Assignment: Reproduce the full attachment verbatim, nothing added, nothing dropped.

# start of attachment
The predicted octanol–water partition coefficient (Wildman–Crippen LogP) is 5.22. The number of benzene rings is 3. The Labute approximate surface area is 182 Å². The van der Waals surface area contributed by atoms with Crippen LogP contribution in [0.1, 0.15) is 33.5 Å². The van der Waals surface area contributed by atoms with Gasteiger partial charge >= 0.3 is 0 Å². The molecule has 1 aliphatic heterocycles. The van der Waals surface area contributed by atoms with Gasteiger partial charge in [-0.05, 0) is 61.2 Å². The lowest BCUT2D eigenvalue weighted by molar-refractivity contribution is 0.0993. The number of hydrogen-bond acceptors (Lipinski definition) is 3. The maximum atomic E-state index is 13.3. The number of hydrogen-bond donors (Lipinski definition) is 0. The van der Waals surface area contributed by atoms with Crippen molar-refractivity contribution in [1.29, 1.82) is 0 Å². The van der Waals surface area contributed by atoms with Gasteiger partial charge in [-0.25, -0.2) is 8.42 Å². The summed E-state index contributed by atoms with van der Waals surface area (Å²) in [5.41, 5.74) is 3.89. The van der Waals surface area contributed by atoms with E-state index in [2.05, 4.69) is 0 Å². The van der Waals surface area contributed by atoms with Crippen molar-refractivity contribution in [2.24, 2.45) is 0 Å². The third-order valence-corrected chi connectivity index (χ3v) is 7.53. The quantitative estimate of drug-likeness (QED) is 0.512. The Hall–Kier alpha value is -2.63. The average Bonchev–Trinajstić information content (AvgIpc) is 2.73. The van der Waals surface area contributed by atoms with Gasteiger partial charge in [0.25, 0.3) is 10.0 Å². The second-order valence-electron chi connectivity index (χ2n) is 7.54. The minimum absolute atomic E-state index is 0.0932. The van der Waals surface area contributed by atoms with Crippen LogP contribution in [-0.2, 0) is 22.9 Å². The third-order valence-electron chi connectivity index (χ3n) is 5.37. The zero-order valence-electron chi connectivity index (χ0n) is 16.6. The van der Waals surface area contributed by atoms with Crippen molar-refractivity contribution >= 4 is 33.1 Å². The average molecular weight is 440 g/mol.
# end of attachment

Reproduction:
The predicted octanol–water partition coefficient (Wildman–Crippen LogP) is 5.22. The number of benzene rings is 3. The Labute approximate surface area is 182 Å². The van der Waals surface area contributed by atoms with Crippen LogP contribution in [0.1, 0.15) is 33.5 Å². The van der Waals surface area contributed by atoms with Gasteiger partial charge >= 0.3 is 0 Å². The molecule has 1 aliphatic heterocycles. The van der Waals surface area contributed by atoms with Gasteiger partial charge in [-0.05, 0) is 61.2 Å². The lowest BCUT2D eigenvalue weighted by molar-refractivity contribution is 0.0993. The number of hydrogen-bond acceptors (Lipinski definition) is 3. The maximum atomic E-state index is 13.3. The number of hydrogen-bond donors (Lipinski definition) is 0. The van der Waals surface area contributed by atoms with Crippen molar-refractivity contribution in [1.29, 1.82) is 0 Å². The van der Waals surface area contributed by atoms with Gasteiger partial charge in [-0.25, -0.2) is 8.42 Å². The summed E-state index contributed by atoms with van der Waals surface area (Å²) in [5.41, 5.74) is 3.89. The van der Waals surface area contributed by atoms with E-state index in [2.05, 4.69) is 0 Å². The van der Waals surface area contributed by atoms with Crippen molar-refractivity contribution in [2.24, 2.45) is 0 Å². The third-order valence-corrected chi connectivity index (χ3v) is 7.53. The quantitative estimate of drug-likeness (QED) is 0.512. The Hall–Kier alpha value is -2.63. The average Bonchev–Trinajstić information content (AvgIpc) is 2.73. The van der Waals surface area contributed by atoms with Gasteiger partial charge in [0.25, 0.3) is 10.0 Å². The second-order valence-electron chi connectivity index (χ2n) is 7.54. The minimum absolute atomic E-state index is 0.0932. The van der Waals surface area contributed by atoms with Crippen LogP contribution in [-0.2, 0) is 22.9 Å². The third-order valence-electron chi connectivity index (χ3n) is 5.37. The zero-order valence-electron chi connectivity index (χ0n) is 16.6. The van der Waals surface area contributed by atoms with Crippen molar-refractivity contribution >= 4 is 33.1 Å². The average molecular weight is 440 g/mol.